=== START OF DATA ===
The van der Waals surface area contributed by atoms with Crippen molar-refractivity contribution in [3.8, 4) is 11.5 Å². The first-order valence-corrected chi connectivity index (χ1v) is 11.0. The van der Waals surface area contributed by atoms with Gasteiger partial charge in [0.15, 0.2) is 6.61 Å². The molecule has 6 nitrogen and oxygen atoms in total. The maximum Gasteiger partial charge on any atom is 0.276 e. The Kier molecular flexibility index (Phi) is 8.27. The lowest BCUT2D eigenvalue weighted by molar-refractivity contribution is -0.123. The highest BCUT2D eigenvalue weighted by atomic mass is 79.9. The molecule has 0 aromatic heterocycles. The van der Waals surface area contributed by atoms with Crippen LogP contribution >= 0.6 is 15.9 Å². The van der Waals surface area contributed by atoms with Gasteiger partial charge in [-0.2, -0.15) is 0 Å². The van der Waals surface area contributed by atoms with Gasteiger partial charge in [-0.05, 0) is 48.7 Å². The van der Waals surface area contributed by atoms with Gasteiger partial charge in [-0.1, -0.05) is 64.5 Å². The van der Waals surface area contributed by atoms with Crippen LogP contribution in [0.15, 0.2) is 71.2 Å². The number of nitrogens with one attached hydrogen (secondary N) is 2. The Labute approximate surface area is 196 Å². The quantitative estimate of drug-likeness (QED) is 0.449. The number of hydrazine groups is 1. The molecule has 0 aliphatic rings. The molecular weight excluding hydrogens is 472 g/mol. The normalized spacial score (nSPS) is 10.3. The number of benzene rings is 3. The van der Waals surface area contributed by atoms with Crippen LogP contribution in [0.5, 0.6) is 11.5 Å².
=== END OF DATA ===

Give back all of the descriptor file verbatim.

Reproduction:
The van der Waals surface area contributed by atoms with Crippen molar-refractivity contribution in [3.8, 4) is 11.5 Å². The first-order valence-corrected chi connectivity index (χ1v) is 11.0. The van der Waals surface area contributed by atoms with Gasteiger partial charge in [0.15, 0.2) is 6.61 Å². The molecule has 6 nitrogen and oxygen atoms in total. The maximum Gasteiger partial charge on any atom is 0.276 e. The Kier molecular flexibility index (Phi) is 8.27. The lowest BCUT2D eigenvalue weighted by molar-refractivity contribution is -0.123. The highest BCUT2D eigenvalue weighted by atomic mass is 79.9. The molecule has 0 aromatic heterocycles. The van der Waals surface area contributed by atoms with Crippen LogP contribution >= 0.6 is 15.9 Å². The van der Waals surface area contributed by atoms with Gasteiger partial charge in [-0.2, -0.15) is 0 Å². The van der Waals surface area contributed by atoms with Gasteiger partial charge in [-0.05, 0) is 48.7 Å². The van der Waals surface area contributed by atoms with Gasteiger partial charge in [-0.1, -0.05) is 64.5 Å². The van der Waals surface area contributed by atoms with Crippen LogP contribution in [0.15, 0.2) is 71.2 Å². The number of nitrogens with one attached hydrogen (secondary N) is 2. The Labute approximate surface area is 196 Å². The quantitative estimate of drug-likeness (QED) is 0.449. The number of hydrazine groups is 1. The molecule has 0 aliphatic rings. The molecular weight excluding hydrogens is 472 g/mol. The normalized spacial score (nSPS) is 10.3. The number of benzene rings is 3. The van der Waals surface area contributed by atoms with Crippen LogP contribution in [0.5, 0.6) is 11.5 Å².